Kyoto Sanga, J-Leauge Div. 2 - You may not recognise it at first, but that sponsor on the back of Sanga's shirt is actually Nintendo, the company's name spelled in Kanji rather than appear in its more traditional form of a hooped logo. Nintendo, also based in Kyoto, has been a sponsor of the club for almost a decade.

The Long, Strange History Of Video Games Sponsoring Football Teams

Arsenal, Sampdoria, Deportivo de La Coruna & AS Saint-Étienne - Sega's ill-fated and expensive flop of sponsoring English giant Arsenal is one of the more notorious blunders pointed to in the demise of Sega's last console, but they were far from the only European team wearing Dreamcast on their chests. In total four teams would be sponsored by Sega's console around the turn of the millennium, Sampdoria's away shirt (not pictured) even going so far as to carry the logo of Dreamarena, the Dreamcast's free online gaming platform in Europe.

The Long, Strange History Of Video Games Sponsoring Football Teams

Chelsea, EPL & Bayern Munich, Bundesliga - In the late 1980's Commodore sponsored Germany's biggest club and one of England's growing powers. By then the C64 lived on almost purely as a gaming platform, though Commodore's Amiga also featured on Chelsea's kit in the in the early 90's.

The Long, Strange History Of Video Games Sponsoring Football Teams

Manchester City, EPL - They may be one of the richest clubs in the world today, but at the turn of the milennium City weren't too cool to make a shirt sponsorship deal with Tomb Raider and Deus Ex's Eidos.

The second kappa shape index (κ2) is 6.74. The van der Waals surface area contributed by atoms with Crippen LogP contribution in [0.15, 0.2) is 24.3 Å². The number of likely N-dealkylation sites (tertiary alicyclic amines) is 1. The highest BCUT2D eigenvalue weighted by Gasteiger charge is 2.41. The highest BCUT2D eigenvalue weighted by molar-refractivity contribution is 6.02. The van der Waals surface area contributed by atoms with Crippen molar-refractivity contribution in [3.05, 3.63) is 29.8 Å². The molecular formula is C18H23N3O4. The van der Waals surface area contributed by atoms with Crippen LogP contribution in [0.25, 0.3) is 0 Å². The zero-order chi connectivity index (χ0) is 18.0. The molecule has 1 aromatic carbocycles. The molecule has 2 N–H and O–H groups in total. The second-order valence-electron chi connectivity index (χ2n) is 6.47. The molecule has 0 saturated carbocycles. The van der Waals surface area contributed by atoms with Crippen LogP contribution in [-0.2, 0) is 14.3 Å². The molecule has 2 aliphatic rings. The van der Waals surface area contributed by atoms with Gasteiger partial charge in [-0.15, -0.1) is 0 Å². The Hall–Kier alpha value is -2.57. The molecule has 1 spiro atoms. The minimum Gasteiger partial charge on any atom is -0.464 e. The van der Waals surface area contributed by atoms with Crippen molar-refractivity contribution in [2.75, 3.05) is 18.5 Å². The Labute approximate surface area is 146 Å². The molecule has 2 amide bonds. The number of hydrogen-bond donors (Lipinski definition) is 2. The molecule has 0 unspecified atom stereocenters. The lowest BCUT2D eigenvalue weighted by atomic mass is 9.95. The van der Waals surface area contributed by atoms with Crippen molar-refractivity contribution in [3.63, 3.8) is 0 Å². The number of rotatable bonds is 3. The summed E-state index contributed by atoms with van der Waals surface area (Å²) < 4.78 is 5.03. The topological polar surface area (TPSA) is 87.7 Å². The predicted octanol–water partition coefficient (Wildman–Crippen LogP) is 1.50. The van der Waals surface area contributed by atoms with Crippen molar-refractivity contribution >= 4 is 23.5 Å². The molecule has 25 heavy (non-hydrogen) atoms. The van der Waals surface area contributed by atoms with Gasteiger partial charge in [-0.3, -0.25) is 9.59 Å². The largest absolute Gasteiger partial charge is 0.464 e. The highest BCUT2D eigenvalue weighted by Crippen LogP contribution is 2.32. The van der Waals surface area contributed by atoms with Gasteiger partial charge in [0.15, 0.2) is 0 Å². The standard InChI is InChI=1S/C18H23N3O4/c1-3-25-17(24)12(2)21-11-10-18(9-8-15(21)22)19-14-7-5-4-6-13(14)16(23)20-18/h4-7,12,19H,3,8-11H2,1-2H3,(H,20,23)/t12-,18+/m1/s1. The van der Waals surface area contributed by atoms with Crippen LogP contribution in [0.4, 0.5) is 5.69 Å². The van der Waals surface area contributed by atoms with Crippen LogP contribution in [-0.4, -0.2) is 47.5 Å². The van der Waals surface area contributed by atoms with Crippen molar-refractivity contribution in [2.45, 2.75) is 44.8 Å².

The Long, Strange History Of Video Games Sponsoring Football Teams

Auxerre, Ligue 1 - For all its gaming clout, and ongoing sponsorship of the UEFA Champions League, the actual PlayStation brand is rarely seen on football shirts. It did, however, make an appearance during the middle part of the last decade on French outfit Auxerre, with not only the PlayStation logo on its chest but the PSP logo on its breast to boot.

The Long, Strange History Of Video Games Sponsoring Football Teams

Tokyo Verdy, J-League Div. 2 - While stuck in the country's second division at the moment, Verdy are one of Japan's most successful clubs. And just like Kyoto Sanga are sponsored by their home-town gaming company, so too were Verdy, Pro Evo developers Konami sponsoring the club in the late 1990's.

The Long, Strange History Of Video Games Sponsoring Football Teams

JEF United, J-League Div. 2 - Of all the sponsorship deals between Japanese publishers and Japanese teams, this must surely be the best. In the mid-90's JEF United were sponsored by Sega, but in addition to the company's logo they even managed to squeeze Sonic's face onto the front of the shirt.

The Long, Strange History Of Video Games Sponsoring Football Teams

Swindon Town, League 2 - For a few years now, Swindon Town have had at least one of their kits sponsored not by EA Sports, but by EA Sports' FIFA series. Sadly, winning in FIFA is about all Swindon fans have had to look forward to lately, as last season they were relegated to League 2, which is the fourth division of English football.